Experts: First, ensure transparency and effective regulation of the media market, then ban political advertising



Activists discuss pros and cons of political advertisement in different types of media. Many lean towards banning or restricting it, though take into account the legislators are unlikely to legally prohibit ads helping them to win elections.

Kyiv, August 12, 2016. Media market in Ukraine is extremely non-transparent. This is the biggest obstacle to high-quality balanced information. “Media exist due to subsidies and investments rather than earn on advertising. Media market requires an effective regulation system,” pointed out Oksana Romaniuk, executive director of the Institute of Mass Information during the discussion in Ukraine Crisis Media Center. She believes that it is necessary to limit political advertising blocks, because ads should be meaningful and should inform instead of creating a picture. Ms. Romaniuk is also convinced that the Ukrainian media market is very inflated. “There are over five thousand print media, over a thousand television and radio organizations. This numbers kill any competition on the market and deprive the media of opportunities to earn on advertising,” believes Oksana Romaniuk. She added that only after achieving transparency, it is possible to talk about a total ban on political advertising.

According to Pavlo Moiseyev, director on legal issues, “Internews Ukraine,” currently there is no institution in Ukraine that would undertake to implement the necessary changes. “They are winning elections under these laws. Therefore, they have no motivation to change things,” he explained. Mr. Moiseyev stands for banning political advertising. In his opinion, in this case politicians will have to establish real local communities and to campaign without media, and the latter will not be so dependent on money earned from elections.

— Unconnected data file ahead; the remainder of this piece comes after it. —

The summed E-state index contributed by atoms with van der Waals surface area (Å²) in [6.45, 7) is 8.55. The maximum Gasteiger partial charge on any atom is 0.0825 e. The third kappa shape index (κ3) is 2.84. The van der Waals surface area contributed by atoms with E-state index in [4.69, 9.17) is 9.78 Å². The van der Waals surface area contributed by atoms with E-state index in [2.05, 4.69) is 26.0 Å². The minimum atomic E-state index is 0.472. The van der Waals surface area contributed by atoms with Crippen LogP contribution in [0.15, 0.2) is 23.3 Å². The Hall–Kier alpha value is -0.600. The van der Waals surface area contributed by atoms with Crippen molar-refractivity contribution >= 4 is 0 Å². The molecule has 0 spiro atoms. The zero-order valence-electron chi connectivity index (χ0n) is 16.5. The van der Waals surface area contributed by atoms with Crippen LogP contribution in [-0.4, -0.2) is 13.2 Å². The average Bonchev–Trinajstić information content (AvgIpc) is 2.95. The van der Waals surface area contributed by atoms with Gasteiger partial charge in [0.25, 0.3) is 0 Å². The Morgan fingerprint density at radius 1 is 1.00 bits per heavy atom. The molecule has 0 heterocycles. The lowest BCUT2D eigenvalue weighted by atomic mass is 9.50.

Tetyana Lebedeva, honorary head of the Independent Association of Broadcasters, believes that the new legislation will not help unless the appropriate punishment for violations is administered. However, it is dangerous to give regulators extensive rights. “I do not understand how it is possible to enable the law enforcement agencies to track content. They have no proper expertise. It is necessary to involve experts who know much about standards,” noted Ms. Lebedeva.

According to Denys Kovryzhenko, senior legal advisor at IFES Ukraine, Ukraine has two major problems: high cost of ads placement and campaigns as well as populism and manipulation. “Political advertising is normally regulated by legislation, it sets standards. The problem is the lack of effective regulatory bodies and strong law enforcement system. There are no adequate sanctions,” he added.

Taras Shevchenko, co-head of the Reanimation Package of Reforms Council, director of the Center for Democracy and Rule of Law, proposes to allow plugola in the print media. “They have the right to editorial policy, to support the persons whom they deem it necessary to support,” he explained. At the same time all materials on television and radio must be balanced. According to Mr. Shevchenko, any ban on political advertising should be imposed to the point rather than formally. He outlined three modes, which have to act as the law: news with editorial freedom, but also with balance and the National Council’s control over such a balance; special election programs: debates, talk-shows with a designated format and clear limitations prescribed by law; everything else used on the principle of equal access.

Galyna Petrenko, director of the NGO “Detector Media,” noted that the prohibition of political advertising will only activate plugola and will freeze the situation for the major players’ benefit. She stands for the limitations of such content. “Ideally, political advertising should not be so emotional and should convey rational messages. Instead of being emotional, short clips should last for two minutes and should be united by one story,” said Ms. Petrenko.